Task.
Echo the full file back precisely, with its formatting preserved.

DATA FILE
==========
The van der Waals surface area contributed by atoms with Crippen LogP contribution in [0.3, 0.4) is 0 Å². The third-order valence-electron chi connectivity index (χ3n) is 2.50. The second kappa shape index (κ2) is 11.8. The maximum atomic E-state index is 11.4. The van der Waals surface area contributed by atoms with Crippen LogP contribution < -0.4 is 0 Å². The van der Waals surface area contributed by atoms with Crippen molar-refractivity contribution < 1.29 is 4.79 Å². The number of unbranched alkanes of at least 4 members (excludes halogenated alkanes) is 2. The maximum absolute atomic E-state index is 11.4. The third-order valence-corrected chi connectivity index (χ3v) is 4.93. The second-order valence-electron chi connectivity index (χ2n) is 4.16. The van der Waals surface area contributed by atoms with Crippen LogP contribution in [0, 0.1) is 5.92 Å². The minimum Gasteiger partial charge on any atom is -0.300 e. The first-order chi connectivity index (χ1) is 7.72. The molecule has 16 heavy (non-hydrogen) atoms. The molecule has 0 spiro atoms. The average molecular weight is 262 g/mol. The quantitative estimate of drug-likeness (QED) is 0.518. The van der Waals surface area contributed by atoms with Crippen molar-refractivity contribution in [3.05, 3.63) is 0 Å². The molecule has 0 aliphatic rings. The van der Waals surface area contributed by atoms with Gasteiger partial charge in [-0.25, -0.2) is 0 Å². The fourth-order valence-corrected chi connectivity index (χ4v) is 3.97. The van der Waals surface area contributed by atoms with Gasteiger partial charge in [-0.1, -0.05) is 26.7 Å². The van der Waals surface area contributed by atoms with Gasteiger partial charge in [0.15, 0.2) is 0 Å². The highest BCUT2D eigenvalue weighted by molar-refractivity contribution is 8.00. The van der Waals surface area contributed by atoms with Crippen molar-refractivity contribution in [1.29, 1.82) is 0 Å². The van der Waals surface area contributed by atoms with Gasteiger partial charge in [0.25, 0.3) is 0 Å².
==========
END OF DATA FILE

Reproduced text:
The van der Waals surface area contributed by atoms with Crippen LogP contribution in [0.3, 0.4) is 0 Å². The third-order valence-electron chi connectivity index (χ3n) is 2.50. The second kappa shape index (κ2) is 11.8. The maximum atomic E-state index is 11.4. The van der Waals surface area contributed by atoms with Crippen LogP contribution < -0.4 is 0 Å². The van der Waals surface area contributed by atoms with Crippen molar-refractivity contribution < 1.29 is 4.79 Å². The number of unbranched alkanes of at least 4 members (excludes halogenated alkanes) is 2. The maximum absolute atomic E-state index is 11.4. The third-order valence-corrected chi connectivity index (χ3v) is 4.93. The second-order valence-electron chi connectivity index (χ2n) is 4.16. The van der Waals surface area contributed by atoms with Crippen LogP contribution in [0, 0.1) is 5.92 Å². The minimum Gasteiger partial charge on any atom is -0.300 e. The first-order chi connectivity index (χ1) is 7.72. The molecule has 16 heavy (non-hydrogen) atoms. The molecule has 0 spiro atoms. The average molecular weight is 262 g/mol. The quantitative estimate of drug-likeness (QED) is 0.518. The van der Waals surface area contributed by atoms with Crippen molar-refractivity contribution in [3.05, 3.63) is 0 Å². The molecule has 0 aliphatic rings. The van der Waals surface area contributed by atoms with Gasteiger partial charge in [-0.25, -0.2) is 0 Å². The fourth-order valence-corrected chi connectivity index (χ4v) is 3.97. The van der Waals surface area contributed by atoms with Gasteiger partial charge in [-0.1, -0.05) is 26.7 Å². The van der Waals surface area contributed by atoms with Gasteiger partial charge in [0.15, 0.2) is 0 Å². The highest BCUT2D eigenvalue weighted by molar-refractivity contribution is 8.00. The van der Waals surface area contributed by atoms with Crippen molar-refractivity contribution in [1.29, 1.82) is 0 Å². The van der Waals surface area contributed by atoms with Gasteiger partial charge in [0.25, 0.3) is 0 Å².